LONDON, October 7. /TASS/. US billionaire Elon Musk proposed to make Taiwan a special administrative district of China, like Hong Kong and Macau, speaking in an interview, published on the Financial Times website Friday.
"My recommendation […] would be to figure out a special administrative zone for Taiwan that is reasonably palatable, probably won’t make everyone happy. And it’s possible, and I think probably, in fact, that they could have an arrangement that’s more lenient than Hong Kong," Musk said.
He opined that the conflict for Taiwan is unavoidable, but will come at a great cost for the world. According to his assessments, the global economy would lose about 30% of its GDP in this scenario. Meanwhile, he expressed his hope that his Tesla plant in Shanghai will continue working in case of a war for Taiwan, even if its cars will only go on the Chinese market.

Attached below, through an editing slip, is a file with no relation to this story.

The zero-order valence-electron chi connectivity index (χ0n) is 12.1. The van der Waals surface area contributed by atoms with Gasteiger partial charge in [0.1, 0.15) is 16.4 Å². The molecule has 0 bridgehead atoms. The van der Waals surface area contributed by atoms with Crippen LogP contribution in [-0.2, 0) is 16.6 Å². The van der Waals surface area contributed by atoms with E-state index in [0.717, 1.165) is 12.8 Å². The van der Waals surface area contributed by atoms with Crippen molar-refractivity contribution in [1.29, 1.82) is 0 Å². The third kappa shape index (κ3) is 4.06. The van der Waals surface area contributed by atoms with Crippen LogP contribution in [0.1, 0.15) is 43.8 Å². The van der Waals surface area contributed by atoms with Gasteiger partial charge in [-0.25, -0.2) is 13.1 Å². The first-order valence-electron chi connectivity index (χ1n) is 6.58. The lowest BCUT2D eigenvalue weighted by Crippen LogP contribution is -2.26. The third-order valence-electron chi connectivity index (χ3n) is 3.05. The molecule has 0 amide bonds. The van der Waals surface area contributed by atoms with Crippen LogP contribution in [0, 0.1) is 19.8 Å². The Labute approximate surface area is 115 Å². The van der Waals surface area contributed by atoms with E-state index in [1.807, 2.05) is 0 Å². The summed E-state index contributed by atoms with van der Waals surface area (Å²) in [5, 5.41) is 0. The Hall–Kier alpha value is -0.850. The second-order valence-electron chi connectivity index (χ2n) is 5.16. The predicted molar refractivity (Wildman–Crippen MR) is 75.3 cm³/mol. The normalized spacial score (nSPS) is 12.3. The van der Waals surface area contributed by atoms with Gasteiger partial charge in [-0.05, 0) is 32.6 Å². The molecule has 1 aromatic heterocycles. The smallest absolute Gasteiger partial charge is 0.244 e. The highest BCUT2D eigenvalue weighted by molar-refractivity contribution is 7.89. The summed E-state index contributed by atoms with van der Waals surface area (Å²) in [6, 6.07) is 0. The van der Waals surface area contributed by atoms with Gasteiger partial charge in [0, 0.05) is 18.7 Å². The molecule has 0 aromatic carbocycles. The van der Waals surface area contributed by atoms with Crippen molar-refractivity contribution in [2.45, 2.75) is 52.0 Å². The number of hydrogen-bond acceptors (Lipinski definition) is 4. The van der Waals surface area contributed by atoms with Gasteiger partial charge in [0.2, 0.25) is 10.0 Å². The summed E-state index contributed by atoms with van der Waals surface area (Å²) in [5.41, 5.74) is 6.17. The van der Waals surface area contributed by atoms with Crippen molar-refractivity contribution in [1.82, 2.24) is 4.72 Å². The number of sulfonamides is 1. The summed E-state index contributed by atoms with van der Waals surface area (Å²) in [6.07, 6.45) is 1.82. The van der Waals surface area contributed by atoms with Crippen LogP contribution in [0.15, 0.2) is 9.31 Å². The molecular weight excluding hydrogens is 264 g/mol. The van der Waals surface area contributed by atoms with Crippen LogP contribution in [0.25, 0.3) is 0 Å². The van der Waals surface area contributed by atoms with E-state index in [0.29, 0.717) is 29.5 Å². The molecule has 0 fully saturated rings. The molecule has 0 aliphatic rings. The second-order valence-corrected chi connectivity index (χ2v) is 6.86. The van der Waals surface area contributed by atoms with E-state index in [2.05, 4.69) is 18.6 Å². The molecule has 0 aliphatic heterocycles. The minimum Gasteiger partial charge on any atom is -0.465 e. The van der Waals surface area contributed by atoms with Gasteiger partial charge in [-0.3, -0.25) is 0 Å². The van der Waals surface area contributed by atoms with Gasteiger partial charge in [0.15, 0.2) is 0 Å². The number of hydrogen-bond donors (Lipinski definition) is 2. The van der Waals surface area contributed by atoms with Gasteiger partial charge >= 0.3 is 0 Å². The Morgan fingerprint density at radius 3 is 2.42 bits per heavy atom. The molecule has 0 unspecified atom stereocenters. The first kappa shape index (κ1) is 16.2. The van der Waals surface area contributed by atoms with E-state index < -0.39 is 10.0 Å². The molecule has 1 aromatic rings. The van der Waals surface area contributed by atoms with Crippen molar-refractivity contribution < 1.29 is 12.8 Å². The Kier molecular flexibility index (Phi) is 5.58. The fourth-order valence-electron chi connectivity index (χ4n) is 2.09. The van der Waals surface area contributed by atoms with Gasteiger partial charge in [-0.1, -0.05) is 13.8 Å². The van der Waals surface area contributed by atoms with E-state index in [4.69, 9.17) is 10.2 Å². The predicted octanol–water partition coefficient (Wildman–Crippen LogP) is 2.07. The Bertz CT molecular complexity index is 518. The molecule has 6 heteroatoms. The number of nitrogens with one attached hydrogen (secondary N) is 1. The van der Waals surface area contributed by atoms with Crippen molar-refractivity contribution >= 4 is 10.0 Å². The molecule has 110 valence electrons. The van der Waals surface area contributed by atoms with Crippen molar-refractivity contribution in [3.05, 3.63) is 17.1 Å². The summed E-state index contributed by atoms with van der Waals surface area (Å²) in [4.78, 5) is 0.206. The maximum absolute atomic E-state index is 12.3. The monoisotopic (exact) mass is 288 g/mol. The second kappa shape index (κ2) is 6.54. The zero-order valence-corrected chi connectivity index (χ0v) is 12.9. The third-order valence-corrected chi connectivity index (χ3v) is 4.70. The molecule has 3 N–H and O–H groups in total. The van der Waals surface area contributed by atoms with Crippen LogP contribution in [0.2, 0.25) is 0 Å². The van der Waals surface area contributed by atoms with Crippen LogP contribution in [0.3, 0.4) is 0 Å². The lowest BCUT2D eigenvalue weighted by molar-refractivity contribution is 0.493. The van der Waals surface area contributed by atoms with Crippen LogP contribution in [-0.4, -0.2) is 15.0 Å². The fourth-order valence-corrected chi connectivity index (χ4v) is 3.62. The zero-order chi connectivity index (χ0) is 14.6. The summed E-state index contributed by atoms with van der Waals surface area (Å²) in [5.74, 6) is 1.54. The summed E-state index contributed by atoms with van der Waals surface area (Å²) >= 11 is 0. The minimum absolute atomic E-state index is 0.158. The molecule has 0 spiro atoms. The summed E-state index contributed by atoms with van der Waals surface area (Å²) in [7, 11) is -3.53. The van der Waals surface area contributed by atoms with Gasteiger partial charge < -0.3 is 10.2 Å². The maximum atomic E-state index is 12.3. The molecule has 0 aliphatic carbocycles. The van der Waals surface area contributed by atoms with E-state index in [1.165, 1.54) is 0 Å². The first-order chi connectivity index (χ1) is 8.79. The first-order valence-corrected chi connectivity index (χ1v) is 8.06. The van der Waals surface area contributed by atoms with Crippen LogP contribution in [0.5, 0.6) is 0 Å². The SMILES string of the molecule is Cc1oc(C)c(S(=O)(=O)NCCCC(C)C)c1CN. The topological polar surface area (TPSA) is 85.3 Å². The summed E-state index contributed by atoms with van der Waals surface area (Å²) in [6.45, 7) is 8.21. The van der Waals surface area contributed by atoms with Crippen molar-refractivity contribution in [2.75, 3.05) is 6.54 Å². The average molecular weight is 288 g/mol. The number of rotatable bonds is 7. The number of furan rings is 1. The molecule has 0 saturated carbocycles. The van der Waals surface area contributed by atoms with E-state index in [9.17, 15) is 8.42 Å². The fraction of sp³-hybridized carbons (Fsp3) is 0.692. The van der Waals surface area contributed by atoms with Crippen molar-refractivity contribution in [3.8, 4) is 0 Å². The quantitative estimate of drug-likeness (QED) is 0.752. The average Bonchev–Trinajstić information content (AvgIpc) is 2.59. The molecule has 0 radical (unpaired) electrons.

"Apple would be in very deep trouble, that’s for sure· …," Musk added.
On Biden’s second term
Musk also opined that US President Joe Biden, 79, is too old to run for a second term. Earlier this week, NBC reported that Biden stated his intention to run for re-election during his conversation with Reverend Al Sharpton earlier in September.
"You don’t want to be too far from the average age of the population because it’s going to be very difficult to stay in touch […] Maybe one generation away from the average age is OK, but two generations? At the point where you’ve got great-grandchildren, I don’t know, how in touch with the people are you? Is it even possible to be?" Musk said.
The entrepreneur made no effort to hide that he was insulted by Biden, who "deliberately didn’t invite" Tesla to the summit of electric vehicle makers in the White House last year and called General Motors the leader of the electric revolution in car making.
According to the Financial Times, Musk used to vote Democrat before, but now rather favors the Republicans. During the interview, he mentioned that he would like to found a super-committee on fundraising for campaigns of moderate candidates.